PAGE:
Wind powers vessels

article picture: Wind powers vessels

Photos above: Le Four in northern Finistère Windside WS-0,15B installed 2021. Photo by: Direction Interrégionale de la Mer Nord Atlantique Manche Ouest.

Wind turbines in vessels is not a new invention. Savonius Rotor was invented by a Finn, Sigurd Savonius in 1926, almost 100 years ago. Operation of his invention is based on Magnus effect and Flettner law; very familiar to people involved in sailing.

The same physics laws are prevailing in Windside turbine, born 1982 in Finland by Risto Joutsiniemi. Due to shape and some mechanical differences, Windside has many advantages over Savonius rotor, e.g. totally soundless operation and utmost durability producing energy also in storms.

After working over 40 years with Windside turbines, Mr. Joutsiniemi describes that “a long journey has been just as a day of small beginnings; future is at sea”. – Despite the growing interest today from building industry.

“As Windside turbines are strong enough to face storms seen by lighthouse Le Four in France, or McMurdo base station in Antarctica, they surely can stand and produce safe electricity also on vessels,” Mr. Joutsiniemi says.

Windside Production Oy Ltd
Windside WS-0,15B installed 2021.

Civil engineer Per Kavli and the company Green Ships in Oslo are behind the projects for designing boats using only renewable energy as energy source.

Mr. Kavli says: “Environmental requirement and regulations in maritime sector are under big changes. The whole shipping industry is looking for new power plant solutions and the ultimate goal is to obtain ZERO NOX and CO2 emissions.

This has resulted in the use of some new fuel options: Hydrogen, ammonia, methanol, fuel cells and also LNG (which is not really a fossil free option, but in some ways better than MDO).

One way to reduce emissions is to use free energy from wind and sun. Wind turbines are a good alternative, as they can work 24h/day/365 days/year, and require less space.”

Windside Production Oy Ltd
Civil engineer Per Kavli. Photo: Iván Kverme.

“They can work as roll reduction units, due to the «Gyro effect», which to some extent can substitute expensive active roll reduction fins. Also, when the vessel is moving, it creates something called the «Magnus effect», which reduces the ships wind resistance.”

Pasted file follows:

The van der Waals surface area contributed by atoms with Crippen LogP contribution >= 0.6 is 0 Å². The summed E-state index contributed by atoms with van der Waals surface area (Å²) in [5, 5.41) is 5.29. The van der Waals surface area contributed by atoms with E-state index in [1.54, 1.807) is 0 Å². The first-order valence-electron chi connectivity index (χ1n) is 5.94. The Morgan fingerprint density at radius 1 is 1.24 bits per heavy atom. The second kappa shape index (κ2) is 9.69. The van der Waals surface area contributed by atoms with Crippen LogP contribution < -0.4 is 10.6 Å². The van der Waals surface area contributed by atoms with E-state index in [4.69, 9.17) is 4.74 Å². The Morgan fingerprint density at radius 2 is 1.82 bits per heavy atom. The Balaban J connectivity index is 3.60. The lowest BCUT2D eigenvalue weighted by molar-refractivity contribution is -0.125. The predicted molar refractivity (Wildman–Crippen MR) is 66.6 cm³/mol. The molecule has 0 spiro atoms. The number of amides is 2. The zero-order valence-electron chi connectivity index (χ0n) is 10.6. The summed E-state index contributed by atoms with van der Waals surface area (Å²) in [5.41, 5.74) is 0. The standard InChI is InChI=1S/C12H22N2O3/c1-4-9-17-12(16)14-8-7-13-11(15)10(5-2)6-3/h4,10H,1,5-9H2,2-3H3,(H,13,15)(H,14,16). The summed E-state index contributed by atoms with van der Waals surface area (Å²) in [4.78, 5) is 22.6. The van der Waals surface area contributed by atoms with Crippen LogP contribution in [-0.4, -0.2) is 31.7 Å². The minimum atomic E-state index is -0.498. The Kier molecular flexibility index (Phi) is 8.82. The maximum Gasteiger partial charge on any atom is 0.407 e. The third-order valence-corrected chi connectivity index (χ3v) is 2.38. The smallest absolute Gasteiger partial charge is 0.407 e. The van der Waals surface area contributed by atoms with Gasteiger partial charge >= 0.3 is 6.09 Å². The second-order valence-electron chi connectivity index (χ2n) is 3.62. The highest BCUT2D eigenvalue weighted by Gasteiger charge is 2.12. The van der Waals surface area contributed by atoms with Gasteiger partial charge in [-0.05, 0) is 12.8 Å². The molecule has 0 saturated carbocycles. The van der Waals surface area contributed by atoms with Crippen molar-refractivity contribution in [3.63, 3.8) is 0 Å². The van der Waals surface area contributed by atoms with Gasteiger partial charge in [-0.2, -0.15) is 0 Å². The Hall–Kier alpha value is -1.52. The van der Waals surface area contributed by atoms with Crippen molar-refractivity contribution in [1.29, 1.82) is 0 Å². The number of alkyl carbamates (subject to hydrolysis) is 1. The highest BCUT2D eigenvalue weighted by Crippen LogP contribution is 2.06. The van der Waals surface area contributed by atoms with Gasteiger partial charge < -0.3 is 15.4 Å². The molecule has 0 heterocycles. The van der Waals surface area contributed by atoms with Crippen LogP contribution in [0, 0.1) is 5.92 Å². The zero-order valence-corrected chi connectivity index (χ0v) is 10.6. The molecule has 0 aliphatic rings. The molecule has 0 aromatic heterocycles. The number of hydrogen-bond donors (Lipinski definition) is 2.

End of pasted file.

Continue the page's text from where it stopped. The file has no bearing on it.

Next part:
Mr. Kavli describes a new modern hybrid ship: “The 160 m medium size cruise ship is designed for operation in the Norwegian world heritage fjords, where ZERO emission is a mandatory requirement, from 1.1.2016 onwards. This ship will use a combination of fuel cells, large size batteries, and 5 large size Windside wind turbines. The same concept can and will be used in many types of ships, such as Ropax ferries, offshore ships, etc.”

Mr. Kavli estimates that from the day one, the ships will reduce emissions ca. 70% compared to existing tonnage, and later on even more.

Windside Production Oy Ltd

In the future, Mr. Kavli sees a large market for environmentally friendly cruise, tourism and ferry traffic. Authorities in several countries are keen for new ferry connections, to be operated with low-emission ferries that generate minimum noise.

“New Hybrid ships that do not use fossil fuels is the future. It makes sense to use wind turbines as they are suitable for most types of ships. Also good for roll reduction purposes, typically where there are passengers on board,” he says.

Green Ships AS is an Oslo-based maritime consulting firm owned by Per Kavli’s family company, Kavli Eiendom.

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